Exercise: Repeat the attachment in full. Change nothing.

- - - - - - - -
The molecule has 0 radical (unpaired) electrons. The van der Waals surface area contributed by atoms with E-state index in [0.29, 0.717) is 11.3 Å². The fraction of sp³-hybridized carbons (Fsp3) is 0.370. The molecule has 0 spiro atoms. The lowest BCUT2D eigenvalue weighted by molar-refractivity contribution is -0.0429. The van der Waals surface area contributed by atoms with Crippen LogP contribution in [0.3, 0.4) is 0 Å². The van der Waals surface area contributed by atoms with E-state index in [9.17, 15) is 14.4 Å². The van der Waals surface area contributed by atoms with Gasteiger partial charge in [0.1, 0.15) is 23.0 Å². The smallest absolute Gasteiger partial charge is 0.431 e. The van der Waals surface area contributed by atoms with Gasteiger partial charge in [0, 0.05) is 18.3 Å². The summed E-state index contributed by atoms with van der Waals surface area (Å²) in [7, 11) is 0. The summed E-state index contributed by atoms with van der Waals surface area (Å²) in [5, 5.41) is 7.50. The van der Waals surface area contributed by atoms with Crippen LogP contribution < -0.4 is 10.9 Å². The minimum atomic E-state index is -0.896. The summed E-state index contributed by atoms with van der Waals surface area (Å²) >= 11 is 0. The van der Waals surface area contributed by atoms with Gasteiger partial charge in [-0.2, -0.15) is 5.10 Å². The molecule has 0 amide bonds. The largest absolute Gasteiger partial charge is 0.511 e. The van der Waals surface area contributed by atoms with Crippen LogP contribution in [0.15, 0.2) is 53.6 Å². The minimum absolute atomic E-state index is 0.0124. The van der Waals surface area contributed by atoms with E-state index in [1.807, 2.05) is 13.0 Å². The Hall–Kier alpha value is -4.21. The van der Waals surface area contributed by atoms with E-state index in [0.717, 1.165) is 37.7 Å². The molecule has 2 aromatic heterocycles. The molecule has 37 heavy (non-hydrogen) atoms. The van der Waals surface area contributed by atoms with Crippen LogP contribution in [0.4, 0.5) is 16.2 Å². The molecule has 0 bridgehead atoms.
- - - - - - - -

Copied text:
The molecule has 0 radical (unpaired) electrons. The van der Waals surface area contributed by atoms with E-state index in [0.29, 0.717) is 11.3 Å². The fraction of sp³-hybridized carbons (Fsp3) is 0.370. The molecule has 0 spiro atoms. The lowest BCUT2D eigenvalue weighted by molar-refractivity contribution is -0.0429. The van der Waals surface area contributed by atoms with Crippen LogP contribution in [0.3, 0.4) is 0 Å². The van der Waals surface area contributed by atoms with E-state index in [9.17, 15) is 14.4 Å². The van der Waals surface area contributed by atoms with Gasteiger partial charge in [0.1, 0.15) is 23.0 Å². The smallest absolute Gasteiger partial charge is 0.431 e. The van der Waals surface area contributed by atoms with Gasteiger partial charge in [0, 0.05) is 18.3 Å². The summed E-state index contributed by atoms with van der Waals surface area (Å²) in [7, 11) is 0. The summed E-state index contributed by atoms with van der Waals surface area (Å²) in [5, 5.41) is 7.50. The van der Waals surface area contributed by atoms with Crippen LogP contribution < -0.4 is 10.9 Å². The minimum atomic E-state index is -0.896. The summed E-state index contributed by atoms with van der Waals surface area (Å²) >= 11 is 0. The van der Waals surface area contributed by atoms with Gasteiger partial charge in [-0.2, -0.15) is 5.10 Å². The molecule has 0 amide bonds. The largest absolute Gasteiger partial charge is 0.511 e. The van der Waals surface area contributed by atoms with Crippen LogP contribution in [0.15, 0.2) is 53.6 Å². The minimum absolute atomic E-state index is 0.0124. The van der Waals surface area contributed by atoms with E-state index in [1.807, 2.05) is 13.0 Å². The Hall–Kier alpha value is -4.21. The van der Waals surface area contributed by atoms with E-state index in [0.717, 1.165) is 37.7 Å². The molecule has 2 aromatic heterocycles. The molecule has 37 heavy (non-hydrogen) atoms. The van der Waals surface area contributed by atoms with Crippen LogP contribution in [0.4, 0.5) is 16.2 Å². The molecule has 0 bridgehead atoms.